A (Normal) Heart Full
It's easy to look back at a time in history and think, 'What the hell was everyone doing back then?'
This past weekend I watched The Normal Heart, Ryan Murphy's HBO film adaptation of Larry Kramer's Broadway play, set in the early 80s in NYC during the AIDS crisis. It's hard to put into words the effect the film had on me. I cried, a lot. I was speechless. Then I spoke, mumbled is more like it. Fragments of thoughts. Words strung together, likely not coherently. (A prime example of which you're reading. Now.)
I sat outside that night. I lay in a hammock, the middle of downtown Chicago calm and quiet (my perception at least), and stared at the full, giant, honey, Friday the 13th moon. I breathed. I noticed my breath. And I thought.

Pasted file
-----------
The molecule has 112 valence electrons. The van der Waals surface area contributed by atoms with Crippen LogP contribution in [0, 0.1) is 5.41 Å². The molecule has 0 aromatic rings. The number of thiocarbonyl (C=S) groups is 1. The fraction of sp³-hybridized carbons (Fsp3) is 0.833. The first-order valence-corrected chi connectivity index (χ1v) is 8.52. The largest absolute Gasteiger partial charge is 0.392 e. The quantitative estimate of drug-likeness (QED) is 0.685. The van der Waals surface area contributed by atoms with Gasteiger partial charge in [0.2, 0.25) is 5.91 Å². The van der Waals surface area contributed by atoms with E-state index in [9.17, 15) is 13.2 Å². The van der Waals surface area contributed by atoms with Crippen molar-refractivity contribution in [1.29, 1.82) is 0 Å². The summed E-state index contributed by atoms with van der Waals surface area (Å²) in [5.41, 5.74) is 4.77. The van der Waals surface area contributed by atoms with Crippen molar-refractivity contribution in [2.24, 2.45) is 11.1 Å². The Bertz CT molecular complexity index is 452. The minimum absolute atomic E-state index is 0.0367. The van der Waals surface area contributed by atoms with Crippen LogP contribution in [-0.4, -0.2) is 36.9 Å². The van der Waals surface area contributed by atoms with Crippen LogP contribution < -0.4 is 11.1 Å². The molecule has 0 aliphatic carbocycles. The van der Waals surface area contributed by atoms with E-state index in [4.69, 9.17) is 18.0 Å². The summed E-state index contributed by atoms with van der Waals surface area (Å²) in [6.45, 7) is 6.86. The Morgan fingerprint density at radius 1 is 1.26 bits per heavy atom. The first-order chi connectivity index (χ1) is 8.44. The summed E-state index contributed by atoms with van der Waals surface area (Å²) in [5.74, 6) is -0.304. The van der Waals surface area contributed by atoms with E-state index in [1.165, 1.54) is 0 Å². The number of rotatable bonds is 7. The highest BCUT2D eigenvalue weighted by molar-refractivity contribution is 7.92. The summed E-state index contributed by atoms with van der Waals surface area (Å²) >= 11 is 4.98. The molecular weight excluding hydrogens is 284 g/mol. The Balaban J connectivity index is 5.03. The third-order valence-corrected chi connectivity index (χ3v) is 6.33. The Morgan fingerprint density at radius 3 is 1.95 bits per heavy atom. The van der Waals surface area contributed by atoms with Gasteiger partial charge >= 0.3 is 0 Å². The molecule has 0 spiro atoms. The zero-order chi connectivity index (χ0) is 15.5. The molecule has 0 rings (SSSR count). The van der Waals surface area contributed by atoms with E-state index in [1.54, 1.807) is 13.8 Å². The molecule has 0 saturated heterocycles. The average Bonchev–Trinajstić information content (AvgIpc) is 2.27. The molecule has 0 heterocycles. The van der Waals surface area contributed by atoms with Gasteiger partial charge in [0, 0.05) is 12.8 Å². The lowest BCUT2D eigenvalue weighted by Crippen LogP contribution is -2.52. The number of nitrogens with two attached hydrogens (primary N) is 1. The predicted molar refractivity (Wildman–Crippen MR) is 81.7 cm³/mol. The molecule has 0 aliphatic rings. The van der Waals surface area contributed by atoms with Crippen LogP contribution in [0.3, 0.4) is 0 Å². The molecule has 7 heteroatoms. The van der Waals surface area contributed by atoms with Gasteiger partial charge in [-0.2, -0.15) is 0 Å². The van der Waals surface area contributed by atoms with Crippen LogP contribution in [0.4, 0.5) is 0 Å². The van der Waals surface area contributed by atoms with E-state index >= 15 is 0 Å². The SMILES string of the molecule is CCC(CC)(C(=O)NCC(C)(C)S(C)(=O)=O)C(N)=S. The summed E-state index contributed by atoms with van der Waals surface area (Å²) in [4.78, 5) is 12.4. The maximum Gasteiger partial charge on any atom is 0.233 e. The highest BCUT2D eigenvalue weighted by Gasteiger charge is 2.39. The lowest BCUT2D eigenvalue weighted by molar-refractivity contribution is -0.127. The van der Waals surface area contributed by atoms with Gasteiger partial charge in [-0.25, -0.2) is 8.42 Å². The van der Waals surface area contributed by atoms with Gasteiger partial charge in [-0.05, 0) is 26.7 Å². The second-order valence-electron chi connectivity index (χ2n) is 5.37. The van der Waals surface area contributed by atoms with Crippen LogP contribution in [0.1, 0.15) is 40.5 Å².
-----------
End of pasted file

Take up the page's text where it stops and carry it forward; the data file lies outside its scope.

So much of the film moved me. I don't even want to go into detail... see it, please, have your own experience, and then let's discuss. But the heart-wrenching, I-am-bigger-than-me, genius art in storytelling of this particular piece of history begets the question that has been on my mind since: what is the crisis of today? Can I play a role in alleviating it?
I'm not Larry Kramer. I'm not Mother Theresa. Gandhi. Nelson Mandela. I won't win a Nobel Peace Prize. But I also won't be ignorant. I don't want to watch a film in 2047 and think, 'What the hell was I doing back then?'
So, 2014, what is our story?